Tips for Setting Impactful Goals
Goals can enable top-down alignment, bottom-up innovation, and cross-functional collaboration when appropriately used. But that’s easier said than done, so here are some tips to remember when making decisions.
1. Connect Your OKRs to Product Initiatives
Sometimes, companies implement OKRs by starting from the top and breaking big goals into smaller pieces for each level of the organization, creating a waterfall effect or “cascading OKRs.” The scope gets smaller with each step-down, and the underlying assumption is that you can stack the smaller items together to achieve a higher goal.
While that sounds straightforward, in reality, it adds complexity. Here are some of the main reasons why cascading OKRs are impractical.
- Most companies have teams that work cross-functionally on multiple initiatives (more on that later).
- When teams focus on their own goals, they become siloed and disincentivized to help others achieve their goals.
- A top-down command and control management style stifles bottom-up innovation and promotes micromanagement.
To overcome these challenges, rather than breaking down goals into different hierarchy levels and assigning them to specific people or teams, break down goals based on the initiatives that support the desired outcome.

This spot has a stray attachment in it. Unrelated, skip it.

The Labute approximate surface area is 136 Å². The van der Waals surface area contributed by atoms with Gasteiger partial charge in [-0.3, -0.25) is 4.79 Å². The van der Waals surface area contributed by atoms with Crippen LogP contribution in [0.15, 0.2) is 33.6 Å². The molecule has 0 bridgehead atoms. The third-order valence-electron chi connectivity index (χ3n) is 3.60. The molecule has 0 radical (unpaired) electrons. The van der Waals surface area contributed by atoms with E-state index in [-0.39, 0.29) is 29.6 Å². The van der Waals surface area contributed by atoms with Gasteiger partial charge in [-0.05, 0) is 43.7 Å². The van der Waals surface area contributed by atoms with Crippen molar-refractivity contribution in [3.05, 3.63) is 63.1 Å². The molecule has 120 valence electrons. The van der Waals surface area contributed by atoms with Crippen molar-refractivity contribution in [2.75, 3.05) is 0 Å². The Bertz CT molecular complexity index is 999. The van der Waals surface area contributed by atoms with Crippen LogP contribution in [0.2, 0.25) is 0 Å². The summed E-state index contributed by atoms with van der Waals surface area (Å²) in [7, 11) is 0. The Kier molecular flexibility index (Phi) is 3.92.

For instance, for a company-wide OKR, such as “increase adoption from 70% to 90%,” initiatives should be cross-functional, allowing multiple teams to work towards the same goal. The initiative at our EdTech company to “launch a teacher taskforce” is a perfect example. Marketing could focus on new messaging, sales on nurturing key contacts, and product on creating the ability to identify and support such teachers.
2. Consider How Your Initiatives Impact Other Teams
It’s important to remember that everything is balanced in business, and while setting product OKRs, the law of cause and effect applies. Say the marketing team wants to increase conversions and decides to run experiments, such as lowering the price, extending the free trial period, or reducing friction on the demo sign-up page.